• First Person Arts
  • Email Sign up
  • Donate
  • About Us
  • Events
  • Social Impact
  • Storytelling
  • Festival
  • support_button
  • stories_button
  • Support

Winning Storytellers Divulge Their Tips (Part 2)

Yesterday I posted storytelling tips from some of our 2012 Summer Grand Slammers who are scheduled to take the stage at the Annenberg Center for the Performing Arts this Saturday night. Here are a few more pearls of wisdom straight from this season’s Grand Slam line-up. Read advice on the dos and don’ts of storytelling from Slammers Chris, Marjorie, Bernardo, Diana, Jake, and Lansie. Popular FPA storyteller, Martha also shared a tip. Martha will be leading a pre-show micro-story workshop, Storytelling in Hyperdrive, before the Grand Slam. Be sure to witness each of our Slammers’ storytelling prowess in action and watch the videos of their winning performances below!

Chris: Telling a story in front of a bunch of people can be extremely painful. Do your best to look like *you* are enjoying the telling of the story. Enthusiasm is contagious.

Chris, Winning Storyteller – “Family Feud” First Person Arts StorySlam

Marjorie : A dear friend and stand up comic once told me: “the minute you try to impress or look good you will die a humiliating death. Don’t worry about the audience, just connect with your emotional truth and have fun.”

Marjorie, Winning Storyteller – “Naughty or Nice” First Person Arts StorySlam

Bernardo: Show respect for the stage. It is a sacred place. Listen to the audience, if they laugh, if they are quiet,if they are restless…. and enjoy every reaction.You might think it is a monologue but it is a dialogue in between you and the audience.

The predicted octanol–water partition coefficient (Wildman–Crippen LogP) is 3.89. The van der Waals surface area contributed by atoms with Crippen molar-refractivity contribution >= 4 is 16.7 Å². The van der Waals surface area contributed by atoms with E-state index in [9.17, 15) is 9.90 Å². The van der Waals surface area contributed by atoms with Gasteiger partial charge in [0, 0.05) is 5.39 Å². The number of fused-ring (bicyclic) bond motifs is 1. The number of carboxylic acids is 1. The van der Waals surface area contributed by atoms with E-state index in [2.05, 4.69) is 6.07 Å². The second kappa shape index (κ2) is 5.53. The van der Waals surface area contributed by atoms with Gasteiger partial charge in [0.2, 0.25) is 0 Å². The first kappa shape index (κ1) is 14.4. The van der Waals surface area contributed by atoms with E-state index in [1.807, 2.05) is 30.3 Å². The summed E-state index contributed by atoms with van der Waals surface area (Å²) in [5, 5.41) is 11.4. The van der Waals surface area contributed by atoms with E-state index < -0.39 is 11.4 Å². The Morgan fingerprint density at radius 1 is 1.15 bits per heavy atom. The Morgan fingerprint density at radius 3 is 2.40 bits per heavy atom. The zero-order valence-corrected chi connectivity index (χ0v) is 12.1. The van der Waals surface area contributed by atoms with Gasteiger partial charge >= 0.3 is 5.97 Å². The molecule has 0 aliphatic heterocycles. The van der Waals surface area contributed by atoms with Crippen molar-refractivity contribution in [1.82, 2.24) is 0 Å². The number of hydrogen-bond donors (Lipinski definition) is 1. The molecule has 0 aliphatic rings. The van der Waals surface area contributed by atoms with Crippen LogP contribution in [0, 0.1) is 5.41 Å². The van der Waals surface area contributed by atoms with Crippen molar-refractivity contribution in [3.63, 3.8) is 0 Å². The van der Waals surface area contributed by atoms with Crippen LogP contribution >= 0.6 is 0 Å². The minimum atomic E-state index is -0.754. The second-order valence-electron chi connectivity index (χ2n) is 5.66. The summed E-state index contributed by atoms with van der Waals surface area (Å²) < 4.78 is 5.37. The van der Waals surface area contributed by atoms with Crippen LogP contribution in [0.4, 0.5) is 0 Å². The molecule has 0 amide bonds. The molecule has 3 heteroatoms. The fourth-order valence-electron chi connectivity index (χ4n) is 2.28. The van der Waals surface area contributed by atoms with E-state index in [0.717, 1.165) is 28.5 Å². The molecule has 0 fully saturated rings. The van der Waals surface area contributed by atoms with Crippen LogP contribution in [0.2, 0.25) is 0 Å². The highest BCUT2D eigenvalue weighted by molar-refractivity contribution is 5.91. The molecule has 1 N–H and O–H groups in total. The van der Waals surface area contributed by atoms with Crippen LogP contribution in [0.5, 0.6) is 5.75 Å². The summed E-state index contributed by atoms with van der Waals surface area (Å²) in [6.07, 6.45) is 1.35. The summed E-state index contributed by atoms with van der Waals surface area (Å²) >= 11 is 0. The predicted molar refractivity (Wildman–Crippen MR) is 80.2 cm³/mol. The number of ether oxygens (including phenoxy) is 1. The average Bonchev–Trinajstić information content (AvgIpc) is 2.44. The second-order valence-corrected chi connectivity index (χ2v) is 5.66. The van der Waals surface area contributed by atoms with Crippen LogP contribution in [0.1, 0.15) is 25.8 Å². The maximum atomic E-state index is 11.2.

Bernardo, Winning Storyteller – “Against the Odds” First Person Arts StorySlam

Diana: Establish high stakes as quickly as you can.

Diana, Winning Storyteller – “Daily Grind” First Person Arts StorySlam

Jake: The audience doesn’t know you. A lot of stories we tell are to familiar audiences who know us, our friends, the places we go, the music we listen to. That means that the audience is interested because they already care about us and our universe. Strangers tend not to care about us, but are ready to care. Give the audience the right information so they can care.

Jake, Winning Storyteller – “Gifts” First Person Arts StorySlam

Lansie: Don’t ever forget that you are telling a story to people, not into some big, empty void. Some of those people are your friends, and many of them are strangers, but all of them have been in a pickle, and they’ve all had their hearts stomped on, and they’ve all had moments of incomparable joy. If you can find the parts of your story that people can connect to, and convey those points honestly and with some degree of humility, you’ll always tell a good story. It might not be the most polished or poignant or pithy, but it will be good.

Lansie, Winning Storyteller – “Social Network” First Person Arts StorySlam

Martha: Tell a story that would amuse you even if you were telling it to yourself out loud while driving in the car or walking down the street. Don’t worry about what other people think is funny. If you find something hilarious, chances are that other people will too. Make yourself laugh first.

Martha, Pre-show workshop leader

-Becca Jennings

Upcoming Events
  • BEyond Expectations – The Talk: Parents, Sons and the Police
  • Date: March 7, 2019
  • Time: 6:30 PM
  • Venue: SouthWest CDC
  • Location: 6328 Paschall Avenue
  • StorySlam: Promotions (tickets on sale 3/4/19)
  • Date: March 26, 2019
  • Time: 7:30 PM
  • Venue: The Playground at the Adrienne
  • Location: 2030 Sansom Street